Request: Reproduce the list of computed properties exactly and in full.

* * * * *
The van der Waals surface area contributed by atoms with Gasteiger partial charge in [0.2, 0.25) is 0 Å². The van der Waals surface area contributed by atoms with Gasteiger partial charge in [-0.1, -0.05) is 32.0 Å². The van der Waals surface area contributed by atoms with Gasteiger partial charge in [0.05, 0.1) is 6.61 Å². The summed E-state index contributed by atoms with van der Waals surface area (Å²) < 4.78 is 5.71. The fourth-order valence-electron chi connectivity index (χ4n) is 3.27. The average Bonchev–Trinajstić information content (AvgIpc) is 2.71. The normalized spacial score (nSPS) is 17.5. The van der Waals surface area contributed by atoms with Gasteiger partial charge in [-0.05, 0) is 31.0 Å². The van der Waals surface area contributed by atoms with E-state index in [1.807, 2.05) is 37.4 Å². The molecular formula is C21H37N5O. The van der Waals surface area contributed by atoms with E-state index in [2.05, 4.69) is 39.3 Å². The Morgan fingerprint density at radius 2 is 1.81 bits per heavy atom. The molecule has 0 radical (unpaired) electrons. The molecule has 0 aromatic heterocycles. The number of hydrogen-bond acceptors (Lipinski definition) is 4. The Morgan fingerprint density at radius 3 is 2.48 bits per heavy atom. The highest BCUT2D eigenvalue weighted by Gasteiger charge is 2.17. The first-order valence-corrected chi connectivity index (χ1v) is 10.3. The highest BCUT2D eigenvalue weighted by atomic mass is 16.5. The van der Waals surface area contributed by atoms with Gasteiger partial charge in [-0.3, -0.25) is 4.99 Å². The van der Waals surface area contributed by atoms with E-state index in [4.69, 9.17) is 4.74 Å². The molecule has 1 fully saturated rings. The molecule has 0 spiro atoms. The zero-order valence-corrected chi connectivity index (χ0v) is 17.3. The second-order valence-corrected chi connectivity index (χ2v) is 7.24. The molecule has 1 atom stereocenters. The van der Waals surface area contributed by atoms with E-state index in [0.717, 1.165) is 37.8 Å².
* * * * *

The van der Waals surface area contributed by atoms with Gasteiger partial charge in [0.2, 0.25) is 0 Å². The van der Waals surface area contributed by atoms with Gasteiger partial charge in [-0.1, -0.05) is 32.0 Å². The van der Waals surface area contributed by atoms with Gasteiger partial charge in [0.05, 0.1) is 6.61 Å². The summed E-state index contributed by atoms with van der Waals surface area (Å²) < 4.78 is 5.71. The fourth-order valence-electron chi connectivity index (χ4n) is 3.27. The average Bonchev–Trinajstić information content (AvgIpc) is 2.71. The normalized spacial score (nSPS) is 17.5. The van der Waals surface area contributed by atoms with Gasteiger partial charge in [-0.05, 0) is 31.0 Å². The van der Waals surface area contributed by atoms with E-state index in [1.807, 2.05) is 37.4 Å². The molecular formula is C21H37N5O. The van der Waals surface area contributed by atoms with E-state index in [2.05, 4.69) is 39.3 Å². The Morgan fingerprint density at radius 2 is 1.81 bits per heavy atom. The molecule has 0 radical (unpaired) electrons. The molecule has 0 aromatic heterocycles. The number of hydrogen-bond acceptors (Lipinski definition) is 4. The Morgan fingerprint density at radius 3 is 2.48 bits per heavy atom. The highest BCUT2D eigenvalue weighted by Gasteiger charge is 2.17. The first-order valence-corrected chi connectivity index (χ1v) is 10.3. The highest BCUT2D eigenvalue weighted by atomic mass is 16.5. The van der Waals surface area contributed by atoms with Gasteiger partial charge in [-0.3, -0.25) is 4.99 Å². The van der Waals surface area contributed by atoms with E-state index in [4.69, 9.17) is 4.74 Å². The molecule has 1 fully saturated rings. The molecule has 0 spiro atoms. The zero-order valence-corrected chi connectivity index (χ0v) is 17.3. The second-order valence-corrected chi connectivity index (χ2v) is 7.24. The molecule has 1 atom stereocenters. The van der Waals surface area contributed by atoms with E-state index in [0.717, 1.165) is 37.8 Å².